Analyses of tumors associated with FAP and HNPCC have helped to understand many details of the molecular pathogenesis of CRC in general[11]. The development of CRC is a multi-step process beginning with the transformation of normal colonic epithelium, first to benign adenomatous polyps and eventually to invasive carcinoma, and finally metastasis[712]. Mutational inactivation of APC plays a rate-limiting role in about 70% of sporadic CRCs[13]. Epigenetic silencing of APC through promoter hypermethylation has also been reported in a number of sporadic colorectal adenomas and carcinomas[14]. The principal tumor promoting character of inactivated APC is the insufficient degradation of β-catenin, a key mediator of the Wnt signaling pathway. Consequently, more β-catenin enters the nucleus and overactivates Wnt signaling, resulting in transcriptional activation of Wnt/TCF4 (T-cell factor 4) target genes (e.g. c-myc and cyclin D1), initiating transformation of intestinal epithelial cells[1516]. Physiologically, the Wnt pathway is essential for the maintenance of intestinal crypt progenitor compartments[17]. Tumors associated with APC mutations are characterized by chromosomal instability (CIN)[11].

Another pathway of carcinogenesis involves the cellular DNA MMR system. Cells defective in MMR are characterized by microsatellite instability (MSI) phenotype. MMR deficiency results in activation of the mutator pathway which creates accumulating frameshift mutations in many growth-regulatory genes with coding microsatellites, thus promoting genome-wide genetic instability[18]. Many of these affected genes are general tumor suppressor genes, as well as genes that function in DNA mismatch repair, Wnt signaling, and apoptotic pathways. MMR deficiency thus promotes the activation of many pathways, which lead to the expression of genes that favor cell growth[11]. Compared to CIN, MSI is a feature of a smaller subset of cancers; it is a hallmark for HNPCC tumors and is reported in approximately 15%-25% of all CRCs and 10%-20% of all endometrial and gastric cancers[719]. In HNPCC, most tumors are due to germline mutations in the MMR genes MLH1, MSH2, and MSH6 (http://www.insight-group.org/). However, most sporadic MSI tumors are associated with epigenetic silencing (hypermethylation) of the MLH1 promoter[2021].


Epigenetics is defined as heritable changes in gene expression that are not due to any alteration in the DNA sequence[22]. It has been proposed that heritable changes in gene activity due to DNA modification should be referred to as epimutations to distinguish them from classical gene mutations. As DNA methylation is known to be essential for the normal control of gene activity during development, defects in methylation may have severe phenotypic consequences. Recently, considerable attention has been focused on the role of CpG islands (CGI) hypermethylation in the molecular pathogenesis of CRC. These islands are usually not methylated in normal cells[2324]. The finding of aberrant MLH1 promoter hypermethylation in sporadic MSI CRCs dramatically illustrated the role of epigenetic changes as potential pathogenetic alterations in cancer. Furthermore, in cell lines, reversion of the methylation using demethylating agents frequently restores expression of MLH1, demonstrating that methylation in fact induces gene silencing. These data strongly suggested that such aberrant MLH1 promoter methylation is a cause of colon carcinogenesis[20]. The role of aberrant CGI hypermethylation in colon carcinogenesis was later demonstrated in animal studies, where overexpression of de novo DNA methyltransferase DNMT3b accelerated tumor formation[25], whereas chronic administration of an oral inhibitor of DNA methylation dramatically reduced tumor formation in the mucosa[26].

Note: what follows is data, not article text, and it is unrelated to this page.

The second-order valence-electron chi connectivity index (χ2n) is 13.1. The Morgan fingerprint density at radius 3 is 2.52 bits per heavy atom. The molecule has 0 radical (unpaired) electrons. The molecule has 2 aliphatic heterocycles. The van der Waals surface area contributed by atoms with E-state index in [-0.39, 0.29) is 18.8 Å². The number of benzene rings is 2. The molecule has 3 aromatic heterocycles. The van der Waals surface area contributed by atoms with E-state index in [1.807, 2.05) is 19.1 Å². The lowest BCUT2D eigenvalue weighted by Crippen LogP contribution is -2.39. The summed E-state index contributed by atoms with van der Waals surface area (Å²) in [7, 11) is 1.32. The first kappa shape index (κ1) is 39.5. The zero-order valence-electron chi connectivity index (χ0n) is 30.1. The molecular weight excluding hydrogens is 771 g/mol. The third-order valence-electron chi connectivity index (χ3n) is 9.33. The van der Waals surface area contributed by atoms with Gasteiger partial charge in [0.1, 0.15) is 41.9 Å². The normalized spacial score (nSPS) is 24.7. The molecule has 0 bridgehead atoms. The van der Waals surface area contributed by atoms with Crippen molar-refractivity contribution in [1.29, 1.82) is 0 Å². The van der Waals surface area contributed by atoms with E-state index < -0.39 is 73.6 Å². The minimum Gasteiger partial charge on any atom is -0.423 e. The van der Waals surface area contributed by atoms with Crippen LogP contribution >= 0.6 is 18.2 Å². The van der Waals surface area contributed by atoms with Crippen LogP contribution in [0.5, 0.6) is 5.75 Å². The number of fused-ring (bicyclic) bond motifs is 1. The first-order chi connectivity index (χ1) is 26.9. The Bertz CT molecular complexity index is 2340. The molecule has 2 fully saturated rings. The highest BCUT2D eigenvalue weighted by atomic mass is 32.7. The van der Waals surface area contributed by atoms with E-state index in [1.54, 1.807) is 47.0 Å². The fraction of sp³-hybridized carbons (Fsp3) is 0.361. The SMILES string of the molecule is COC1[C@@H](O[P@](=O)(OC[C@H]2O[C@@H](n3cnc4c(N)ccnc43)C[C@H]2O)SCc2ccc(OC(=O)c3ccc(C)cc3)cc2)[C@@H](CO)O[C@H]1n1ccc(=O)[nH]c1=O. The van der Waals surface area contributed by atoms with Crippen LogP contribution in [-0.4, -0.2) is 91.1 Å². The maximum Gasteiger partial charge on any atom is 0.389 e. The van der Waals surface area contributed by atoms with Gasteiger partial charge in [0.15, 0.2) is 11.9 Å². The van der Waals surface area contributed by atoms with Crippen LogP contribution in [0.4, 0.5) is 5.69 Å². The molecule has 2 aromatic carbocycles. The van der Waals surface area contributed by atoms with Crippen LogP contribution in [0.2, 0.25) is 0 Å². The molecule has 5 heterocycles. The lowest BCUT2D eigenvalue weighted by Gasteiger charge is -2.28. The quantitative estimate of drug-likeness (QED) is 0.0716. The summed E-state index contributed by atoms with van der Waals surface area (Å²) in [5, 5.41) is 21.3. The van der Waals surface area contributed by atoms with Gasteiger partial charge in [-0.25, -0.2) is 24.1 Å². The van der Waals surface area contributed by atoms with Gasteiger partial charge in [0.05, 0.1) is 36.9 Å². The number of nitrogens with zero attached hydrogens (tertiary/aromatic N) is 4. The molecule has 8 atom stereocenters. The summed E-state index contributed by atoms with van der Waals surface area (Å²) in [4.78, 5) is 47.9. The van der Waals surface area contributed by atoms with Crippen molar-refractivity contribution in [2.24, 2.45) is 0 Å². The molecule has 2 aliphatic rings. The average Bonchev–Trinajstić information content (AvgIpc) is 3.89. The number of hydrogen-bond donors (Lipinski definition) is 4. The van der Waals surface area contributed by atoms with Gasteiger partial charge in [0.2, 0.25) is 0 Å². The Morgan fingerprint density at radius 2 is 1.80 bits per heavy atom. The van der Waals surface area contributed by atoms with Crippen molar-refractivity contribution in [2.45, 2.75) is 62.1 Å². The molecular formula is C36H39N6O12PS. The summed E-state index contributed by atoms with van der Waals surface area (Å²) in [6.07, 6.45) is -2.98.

To date, several hypermethylated genes are associated with colorectal neoplasia, including tumor suppressor, DNA repair, and cell cycle regulatory genes (e.g. APC, CDH13, CHFR, MLH1, BRCA1, p14, p16, RARB2, SFRP1, WRN, RASSF1A, MGMT, and TIMP3)[227]. These genes are being explored as biomarkers in clinical use for preventive and therapeutic interventions. Of these, promoter hypermethylation of p16INK4A, MGMT, and MLH1 have been suggested to be useful markers for risk assessment and hypermethylation of APC in the detection of colorectal carcinoma[2728]. Hypermethylation of MLH1 may also serve as a second “hit” inactivating the wild type copy of the gene in HNPCC-associated tumorigenesis[29].

Hypermethylation occurs at different cancer stages and can be associated with either of the two major pathways of colorectal carcinogenesis. For a panel of genes, the expression profiles measured in histologically normal mucosa have been reported to differ significantly between patients with and without colorectal cancers[30]. Moreover, different epigenetic phenotypes have been found to distinguish the colonic mucosa in individuals who develop sporadic MSI-positive and MSI-negative colorectal tumors[31]. These methylation phenotypes may underlie different developmental pathways that occur in these tumors. Recently, inactivation of tumor suppressor genes by promoter methylation was further shown to follow patterns characteristic of tumor type (CRC versus endometrial carcinomas) and family category (familial CRC versus sporadic) and was strongly influenced by MLH1 promoter methylation status in all categories[32]. A phenomenon called CpG island methylator phenotype (CIMP) has been described in a subgroup of colorectal adenomas and carcinomas[3334]. In CIMP tumors, multiple tumor suppressor genes are inactivated by promoter hypermethylation[35], and CIMP has been suggested to provide an alternative pathway to promote colon cancer resembling in many features MSI tumors, although they are microsatellite stable[3637].